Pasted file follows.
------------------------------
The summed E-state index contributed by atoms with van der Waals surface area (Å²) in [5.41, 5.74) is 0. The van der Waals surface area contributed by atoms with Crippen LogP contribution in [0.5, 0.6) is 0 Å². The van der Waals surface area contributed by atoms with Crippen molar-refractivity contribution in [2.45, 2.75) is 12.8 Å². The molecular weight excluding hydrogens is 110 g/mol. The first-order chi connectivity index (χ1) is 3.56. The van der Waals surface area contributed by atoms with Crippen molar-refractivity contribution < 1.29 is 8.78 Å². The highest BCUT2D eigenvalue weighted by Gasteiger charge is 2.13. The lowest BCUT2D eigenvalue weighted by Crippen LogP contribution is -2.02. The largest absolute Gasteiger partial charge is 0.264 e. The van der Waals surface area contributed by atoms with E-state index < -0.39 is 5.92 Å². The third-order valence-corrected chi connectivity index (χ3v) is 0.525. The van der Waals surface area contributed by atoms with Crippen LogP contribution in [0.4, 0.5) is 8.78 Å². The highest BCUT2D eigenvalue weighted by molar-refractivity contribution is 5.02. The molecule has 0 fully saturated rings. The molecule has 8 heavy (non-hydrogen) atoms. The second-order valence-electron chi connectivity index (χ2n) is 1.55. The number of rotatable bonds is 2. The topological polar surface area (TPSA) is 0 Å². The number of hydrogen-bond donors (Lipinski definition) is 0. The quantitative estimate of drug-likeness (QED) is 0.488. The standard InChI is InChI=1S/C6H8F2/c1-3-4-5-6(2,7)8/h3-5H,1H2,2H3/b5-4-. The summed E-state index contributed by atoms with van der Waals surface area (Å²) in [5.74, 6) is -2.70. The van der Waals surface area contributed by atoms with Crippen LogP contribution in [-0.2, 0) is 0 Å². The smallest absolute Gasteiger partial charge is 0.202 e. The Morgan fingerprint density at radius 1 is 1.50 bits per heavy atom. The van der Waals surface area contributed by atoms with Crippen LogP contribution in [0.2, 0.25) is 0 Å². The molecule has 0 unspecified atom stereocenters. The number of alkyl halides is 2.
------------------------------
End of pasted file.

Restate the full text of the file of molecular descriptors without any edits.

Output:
The summed E-state index contributed by atoms with van der Waals surface area (Å²) in [5.41, 5.74) is 0. The van der Waals surface area contributed by atoms with Crippen LogP contribution in [0.5, 0.6) is 0 Å². The van der Waals surface area contributed by atoms with Crippen molar-refractivity contribution in [2.45, 2.75) is 12.8 Å². The molecular weight excluding hydrogens is 110 g/mol. The first-order chi connectivity index (χ1) is 3.56. The van der Waals surface area contributed by atoms with Crippen molar-refractivity contribution < 1.29 is 8.78 Å². The highest BCUT2D eigenvalue weighted by Gasteiger charge is 2.13. The lowest BCUT2D eigenvalue weighted by Crippen LogP contribution is -2.02. The largest absolute Gasteiger partial charge is 0.264 e. The van der Waals surface area contributed by atoms with E-state index < -0.39 is 5.92 Å². The third-order valence-corrected chi connectivity index (χ3v) is 0.525. The van der Waals surface area contributed by atoms with Crippen LogP contribution in [0.4, 0.5) is 8.78 Å². The highest BCUT2D eigenvalue weighted by molar-refractivity contribution is 5.02. The molecule has 0 fully saturated rings. The molecule has 8 heavy (non-hydrogen) atoms. The second-order valence-electron chi connectivity index (χ2n) is 1.55. The number of rotatable bonds is 2. The topological polar surface area (TPSA) is 0 Å². The number of hydrogen-bond donors (Lipinski definition) is 0. The quantitative estimate of drug-likeness (QED) is 0.488. The standard InChI is InChI=1S/C6H8F2/c1-3-4-5-6(2,7)8/h3-5H,1H2,2H3/b5-4-. The summed E-state index contributed by atoms with van der Waals surface area (Å²) in [5.74, 6) is -2.70. The van der Waals surface area contributed by atoms with Crippen LogP contribution in [-0.2, 0) is 0 Å². The smallest absolute Gasteiger partial charge is 0.202 e. The Morgan fingerprint density at radius 1 is 1.50 bits per heavy atom. The van der Waals surface area contributed by atoms with Crippen LogP contribution in [0.2, 0.25) is 0 Å². The molecule has 0 unspecified atom stereocenters. The number of alkyl halides is 2.